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Kaipatiki Community Big Loser in Auckland Plan

17th May 2012

Kaipatiki Community Big Loser in Auckland Plan

• Kaipatiki 9th out of the 21 Boards under the Council’s deprivation index (ranked 13/21 where 1 is the most deprived board area).
• Kaipatiki 6th out of 21 boards in providing rates per head of population (ranked 15/21 for where 21 pays the most rates).
• Kaipatiki has 6th largest population out of 21 boards, but receives the least amount of rates return per head of population by a large margin.
• Kaipatiki missed out on funding for twenty years when Takapuna and Albany were the focus.
• Inadequate funding to be entrenched for 10 years so Kaipatiki may be forced to delay essential projects and upgrades.

“I am still in shock at the Auckland Council’s proposals to fund the Kaipatiki Local Board at the lowest level out of all 21 Boards" said Kaipatiki Local Board member Grant Gillon today.

The proposal still shows a ten year plan that is based on old legacy funding entrenching past inequities.

“For twenty years, Kaipatiki’s suburbs missed out as North Shore City focused on Takapuna and Albany”, says Grant Gillon.

“Millions of dollars were previously poured into the new city centre of Albany which no longer features on Auckland Council's list of regional centres. Suburbs such as Glenfield, Northcote, Birkenhead, Birkdale and Beach Haven were given assurances that it would be their turn for improvements once the Albany centre was developed. Those assurances seem to have been forgotten by the decision makers in Auckland Council today.

A majority grouping during the last term of North Shore City attempted to rectify the imbalance as the amalgamation juggernaut approached. North Shore City Holdings was sold for over $14m and the majority of the proceeds were to enhance languishing projects in the Kaipatiki community.

Unfortunately, disgraceful electioneering tactics delayed some projects and thwarted others. As a result, the proceeds were redirected to projects in other areas. Now Kaipatiki has to pay for their communities’ needs out of debt funded borrowings instead of cash from the sale of North Shore Holdings.

The budgetary impact is two-fold. Firstly, With the Auckland Council funding boards on legacy budgets, Kaipatiki’s legacy budget has been unfairly reduced by losing those NSC projects (eg resanding of Little Shoal Bay).

Secondly, the cost of capital (inflation and interest) for the very same projects (supported by the community and the new Board) means that it is costing Kaipatki many millions more to get the same projects delivered. Previously they would not only have been included in our legacy budget they would have been paid for by cash instead of debt thereby reducing the cost to the community.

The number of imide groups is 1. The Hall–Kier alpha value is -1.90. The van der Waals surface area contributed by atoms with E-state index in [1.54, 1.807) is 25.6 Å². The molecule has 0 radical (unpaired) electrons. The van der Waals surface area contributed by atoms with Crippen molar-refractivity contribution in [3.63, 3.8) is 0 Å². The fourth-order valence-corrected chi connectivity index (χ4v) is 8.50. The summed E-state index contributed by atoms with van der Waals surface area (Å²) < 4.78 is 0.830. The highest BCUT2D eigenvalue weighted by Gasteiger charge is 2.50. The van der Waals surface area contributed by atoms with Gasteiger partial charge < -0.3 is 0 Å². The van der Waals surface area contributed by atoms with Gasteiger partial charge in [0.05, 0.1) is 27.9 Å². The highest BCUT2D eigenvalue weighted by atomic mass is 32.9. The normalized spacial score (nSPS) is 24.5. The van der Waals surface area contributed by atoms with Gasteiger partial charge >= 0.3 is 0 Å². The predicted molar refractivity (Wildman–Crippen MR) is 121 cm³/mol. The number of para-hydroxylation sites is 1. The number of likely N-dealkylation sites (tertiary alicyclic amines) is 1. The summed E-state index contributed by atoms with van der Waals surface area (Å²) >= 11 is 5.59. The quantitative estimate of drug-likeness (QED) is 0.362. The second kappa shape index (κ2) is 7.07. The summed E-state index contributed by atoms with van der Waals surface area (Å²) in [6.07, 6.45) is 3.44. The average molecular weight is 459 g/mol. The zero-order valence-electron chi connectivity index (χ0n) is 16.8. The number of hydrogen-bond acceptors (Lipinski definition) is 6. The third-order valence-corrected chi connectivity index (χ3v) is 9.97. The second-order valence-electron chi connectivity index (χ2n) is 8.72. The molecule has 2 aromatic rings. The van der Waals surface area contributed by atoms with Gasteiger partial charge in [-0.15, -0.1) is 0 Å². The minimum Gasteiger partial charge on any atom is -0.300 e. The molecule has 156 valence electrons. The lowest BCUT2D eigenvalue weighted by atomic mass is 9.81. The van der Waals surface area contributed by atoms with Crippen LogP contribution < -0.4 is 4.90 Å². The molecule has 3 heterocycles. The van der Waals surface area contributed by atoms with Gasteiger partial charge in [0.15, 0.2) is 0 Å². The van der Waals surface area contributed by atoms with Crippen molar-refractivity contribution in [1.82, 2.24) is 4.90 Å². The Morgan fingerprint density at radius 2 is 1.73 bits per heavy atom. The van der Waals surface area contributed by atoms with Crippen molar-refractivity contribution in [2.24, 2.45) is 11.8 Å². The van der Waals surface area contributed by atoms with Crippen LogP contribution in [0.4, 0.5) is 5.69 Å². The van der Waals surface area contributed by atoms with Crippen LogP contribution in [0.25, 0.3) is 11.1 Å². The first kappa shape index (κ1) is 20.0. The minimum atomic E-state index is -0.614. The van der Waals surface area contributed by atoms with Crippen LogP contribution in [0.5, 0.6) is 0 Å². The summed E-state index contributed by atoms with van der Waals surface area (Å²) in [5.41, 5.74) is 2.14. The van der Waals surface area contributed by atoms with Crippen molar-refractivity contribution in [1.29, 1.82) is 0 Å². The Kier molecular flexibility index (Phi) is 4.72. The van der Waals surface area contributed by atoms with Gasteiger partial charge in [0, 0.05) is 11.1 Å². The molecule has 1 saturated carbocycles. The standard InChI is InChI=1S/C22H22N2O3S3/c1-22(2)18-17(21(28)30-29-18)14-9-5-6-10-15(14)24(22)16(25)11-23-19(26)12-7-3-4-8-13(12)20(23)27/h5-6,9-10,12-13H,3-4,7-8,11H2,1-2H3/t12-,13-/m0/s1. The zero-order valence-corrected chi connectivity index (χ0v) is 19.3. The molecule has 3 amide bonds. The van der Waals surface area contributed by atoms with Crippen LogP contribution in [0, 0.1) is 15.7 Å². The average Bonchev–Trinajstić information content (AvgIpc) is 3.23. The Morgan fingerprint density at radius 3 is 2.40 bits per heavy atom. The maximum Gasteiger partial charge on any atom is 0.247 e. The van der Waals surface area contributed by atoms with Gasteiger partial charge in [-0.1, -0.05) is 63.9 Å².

So now, Kaipatiki is struggling to provide a similar level of service to that which Kaipatiki residents had already helped elsewhere for over two decades.

"Poorer suburbs will never be able to catch up with their more wealthy neighbours under the Auckland Council proposal,” said Dr. Gillon.

In addition, Auckland Council's own figures place Kaipatiki as having the highest level of user-pays for services out of every board area in Auckland (the next highest is Otara-Papatoetoe and the least seems to be Upper Harbour) so Auckland Council is already charging Kaipatiki residents for services which other areas receive out of the General Rate.

But, the proposed Auckland Plan budget means that Kaipatiki residents will also be amongst the board areas worse off compared to the other 21.

Kaipatiki is number 13 out of the 21 Boards (1 being the most deprived board area) under the Council’s deprivation index and yet is ranked 15/21 (21 paying the most rates).

Although having the 6th largest population, Kaipatiki receives the least amount of rates return per head of population by a large margin, of all the Boards.

Kaipatiki's capital budget is already well below what many other Boards are enjoying and this will be a further blow to a community that has been overlooked under previous administrations.

As a result Kaipatiki might be forced to delay, yet again, much needed enhancements to local communities such as town centre upgrades, walking and cycling tracks and sports fields upgrades.

And this shock proposal entrenches previous legacy inequities for ten years.

The wealth creation of the world's best city must be dispersed amongst the communities within based on need not on existing wealth.


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